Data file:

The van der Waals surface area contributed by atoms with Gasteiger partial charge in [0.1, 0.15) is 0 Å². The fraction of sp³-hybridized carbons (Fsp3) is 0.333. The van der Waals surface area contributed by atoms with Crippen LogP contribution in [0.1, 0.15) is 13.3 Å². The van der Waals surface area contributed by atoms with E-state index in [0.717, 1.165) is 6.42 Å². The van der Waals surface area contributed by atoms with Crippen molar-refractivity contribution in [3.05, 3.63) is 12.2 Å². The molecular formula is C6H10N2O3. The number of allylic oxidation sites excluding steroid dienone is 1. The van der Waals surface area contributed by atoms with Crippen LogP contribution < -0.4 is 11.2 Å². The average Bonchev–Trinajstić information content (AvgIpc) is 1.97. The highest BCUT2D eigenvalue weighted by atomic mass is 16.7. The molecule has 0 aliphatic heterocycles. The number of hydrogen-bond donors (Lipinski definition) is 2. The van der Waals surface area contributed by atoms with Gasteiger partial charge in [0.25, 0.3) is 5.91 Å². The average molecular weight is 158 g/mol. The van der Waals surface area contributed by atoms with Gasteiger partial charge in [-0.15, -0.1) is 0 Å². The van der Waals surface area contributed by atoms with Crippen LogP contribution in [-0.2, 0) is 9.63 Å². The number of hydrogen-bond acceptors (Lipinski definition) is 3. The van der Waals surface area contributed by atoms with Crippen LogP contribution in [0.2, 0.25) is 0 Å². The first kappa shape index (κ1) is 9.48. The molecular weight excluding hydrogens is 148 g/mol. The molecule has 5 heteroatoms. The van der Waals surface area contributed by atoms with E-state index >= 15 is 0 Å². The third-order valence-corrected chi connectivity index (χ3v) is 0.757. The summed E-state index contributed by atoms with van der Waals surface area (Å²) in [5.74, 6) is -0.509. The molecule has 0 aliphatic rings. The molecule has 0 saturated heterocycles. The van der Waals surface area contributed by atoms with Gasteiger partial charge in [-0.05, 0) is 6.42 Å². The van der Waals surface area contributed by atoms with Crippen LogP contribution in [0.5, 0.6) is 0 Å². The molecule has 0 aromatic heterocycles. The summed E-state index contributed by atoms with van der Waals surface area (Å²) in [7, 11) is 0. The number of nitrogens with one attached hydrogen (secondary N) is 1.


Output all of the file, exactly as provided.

The van der Waals surface area contributed by atoms with Gasteiger partial charge in [0.1, 0.15) is 0 Å². The fraction of sp³-hybridized carbons (Fsp3) is 0.333. The van der Waals surface area contributed by atoms with Crippen LogP contribution in [0.1, 0.15) is 13.3 Å². The van der Waals surface area contributed by atoms with E-state index in [0.717, 1.165) is 6.42 Å². The van der Waals surface area contributed by atoms with Crippen molar-refractivity contribution in [3.05, 3.63) is 12.2 Å². The molecular formula is C6H10N2O3. The number of allylic oxidation sites excluding steroid dienone is 1. The van der Waals surface area contributed by atoms with Crippen LogP contribution < -0.4 is 11.2 Å². The average Bonchev–Trinajstić information content (AvgIpc) is 1.97. The highest BCUT2D eigenvalue weighted by atomic mass is 16.7. The molecule has 0 aliphatic heterocycles. The number of hydrogen-bond donors (Lipinski definition) is 2. The van der Waals surface area contributed by atoms with Gasteiger partial charge in [0.25, 0.3) is 5.91 Å². The average molecular weight is 158 g/mol. The van der Waals surface area contributed by atoms with Gasteiger partial charge in [-0.15, -0.1) is 0 Å². The van der Waals surface area contributed by atoms with Crippen LogP contribution in [-0.2, 0) is 9.63 Å². The number of hydrogen-bond acceptors (Lipinski definition) is 3. The van der Waals surface area contributed by atoms with Crippen LogP contribution in [0.2, 0.25) is 0 Å². The first kappa shape index (κ1) is 9.48. The molecular weight excluding hydrogens is 148 g/mol. The molecule has 5 heteroatoms. The van der Waals surface area contributed by atoms with E-state index >= 15 is 0 Å². The third-order valence-corrected chi connectivity index (χ3v) is 0.757. The summed E-state index contributed by atoms with van der Waals surface area (Å²) in [5.74, 6) is -0.509. The molecule has 0 aliphatic rings. The molecule has 0 saturated heterocycles. The van der Waals surface area contributed by atoms with Gasteiger partial charge in [-0.05, 0) is 6.42 Å². The van der Waals surface area contributed by atoms with Crippen LogP contribution in [0.5, 0.6) is 0 Å². The molecule has 0 aromatic heterocycles. The summed E-state index contributed by atoms with van der Waals surface area (Å²) in [7, 11) is 0. The number of nitrogens with one attached hydrogen (secondary N) is 1.